文字实录 · Transcript
Starting on May 15, the Beijing police will serve in a 100-day campaign to crackdown on foreigners who live, work and travel in China illegally. That's according to the Beijing Public Security Bureau. Media report that officials in Chengdu, the capital of Sichuan province, and Yanbian in Jilin province, are rolling out similar actions. Are these actions isolated moves or rooted in a deeper social, cultural and legislative context? Let's hear what people say first.
Respondent: I just heard that they check better passport and visa (of) foreign people on the streets. I've been living in Beijing (for) two weeks, and my mother and father already told me to go to the police (to complete all my paperwork).
Reporter: Has the action affected your life in any way?
Respondent: I don't think, really. Because I'm a student, I spend all my time at my school, and I don't go a lot of times out of the school.
Respondent: No, I haven't seen anything yet. Actually, I do carry my passport. I didn't use to do that, but now I actually do.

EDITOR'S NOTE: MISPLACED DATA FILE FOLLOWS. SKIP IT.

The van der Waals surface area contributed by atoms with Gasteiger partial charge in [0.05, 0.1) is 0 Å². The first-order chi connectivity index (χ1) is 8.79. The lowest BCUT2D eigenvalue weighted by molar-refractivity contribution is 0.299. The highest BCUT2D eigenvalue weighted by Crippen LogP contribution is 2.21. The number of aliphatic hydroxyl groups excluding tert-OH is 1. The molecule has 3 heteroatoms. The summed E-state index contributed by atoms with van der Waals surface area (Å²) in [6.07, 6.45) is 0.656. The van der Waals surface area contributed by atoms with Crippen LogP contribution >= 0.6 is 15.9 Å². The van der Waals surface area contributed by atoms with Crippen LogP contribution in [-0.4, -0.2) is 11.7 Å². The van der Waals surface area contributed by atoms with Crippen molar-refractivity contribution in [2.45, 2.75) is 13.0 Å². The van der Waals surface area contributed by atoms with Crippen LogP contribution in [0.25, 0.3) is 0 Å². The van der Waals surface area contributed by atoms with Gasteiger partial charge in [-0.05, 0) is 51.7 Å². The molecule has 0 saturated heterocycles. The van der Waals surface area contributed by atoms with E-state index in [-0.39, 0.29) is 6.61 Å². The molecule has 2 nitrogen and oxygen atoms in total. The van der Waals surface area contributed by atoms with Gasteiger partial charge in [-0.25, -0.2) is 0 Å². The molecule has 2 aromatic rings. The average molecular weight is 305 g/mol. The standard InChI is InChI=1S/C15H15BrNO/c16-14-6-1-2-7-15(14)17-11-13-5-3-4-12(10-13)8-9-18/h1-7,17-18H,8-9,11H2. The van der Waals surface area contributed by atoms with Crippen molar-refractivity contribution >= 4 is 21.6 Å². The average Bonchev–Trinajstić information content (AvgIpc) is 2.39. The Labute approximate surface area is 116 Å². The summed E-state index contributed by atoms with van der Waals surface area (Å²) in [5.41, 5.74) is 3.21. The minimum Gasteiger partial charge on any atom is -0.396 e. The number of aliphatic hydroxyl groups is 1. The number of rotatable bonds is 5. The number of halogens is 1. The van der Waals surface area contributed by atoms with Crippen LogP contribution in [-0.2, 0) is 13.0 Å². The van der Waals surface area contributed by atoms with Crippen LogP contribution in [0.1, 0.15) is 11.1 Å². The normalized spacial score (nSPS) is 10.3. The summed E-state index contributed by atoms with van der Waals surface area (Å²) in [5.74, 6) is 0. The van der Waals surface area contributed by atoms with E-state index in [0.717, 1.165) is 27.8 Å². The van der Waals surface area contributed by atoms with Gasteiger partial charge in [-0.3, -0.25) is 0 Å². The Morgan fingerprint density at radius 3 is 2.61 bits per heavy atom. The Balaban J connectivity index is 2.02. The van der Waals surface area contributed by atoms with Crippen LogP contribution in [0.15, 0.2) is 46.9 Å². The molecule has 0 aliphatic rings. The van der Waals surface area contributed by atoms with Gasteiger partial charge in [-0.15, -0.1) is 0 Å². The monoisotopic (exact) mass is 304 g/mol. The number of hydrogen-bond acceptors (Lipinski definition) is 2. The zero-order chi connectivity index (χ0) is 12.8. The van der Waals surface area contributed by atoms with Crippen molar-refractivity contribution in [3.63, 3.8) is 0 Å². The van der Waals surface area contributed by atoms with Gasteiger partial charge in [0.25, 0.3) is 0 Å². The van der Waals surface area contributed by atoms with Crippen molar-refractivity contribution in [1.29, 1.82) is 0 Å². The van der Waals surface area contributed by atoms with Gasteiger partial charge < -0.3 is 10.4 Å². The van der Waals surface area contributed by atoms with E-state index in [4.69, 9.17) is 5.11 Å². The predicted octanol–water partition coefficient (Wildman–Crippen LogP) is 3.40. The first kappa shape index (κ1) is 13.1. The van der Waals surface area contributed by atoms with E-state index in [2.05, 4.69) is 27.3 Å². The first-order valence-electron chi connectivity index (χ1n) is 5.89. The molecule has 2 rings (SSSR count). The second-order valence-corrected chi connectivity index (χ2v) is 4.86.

Respondent: It doesn't influence (me) in any way. I think I always bring my documents with me.
Respondent: First, I have to register with the police to tell exactly where I'm living. And if I leave the place I'm living at, I have to tell the police and notify them where I'm going to be staying.
Reporter: What do you think about their action?
Respondent: I don't really understand why (they're doing it) now. It's more severe than before.
Respondent: I think it's a very difficult condition. I'm in my second year in China, but they never asked me about my papers, and sometimes it's so difficult to bring your papers with you, because you'll forget it.
Respondent: I think it's pretty normal, because in my country in France, police also check immigrants' papers. I don't see police much in China. Usually in France, we have a lot of police everywhere, but in here, I don't see so much.
Respondent: I think it's OK if it's not too much, all the time on the corner of the street. I think (it's OK).
Respondent: I think it's the right thing to do. I totally agree with it.
Respondent: I think it's a bit excessive, maybe, to blame all the foreigners for the action of one person. Tracking down all the foreigners for the action of one person just seems not fair.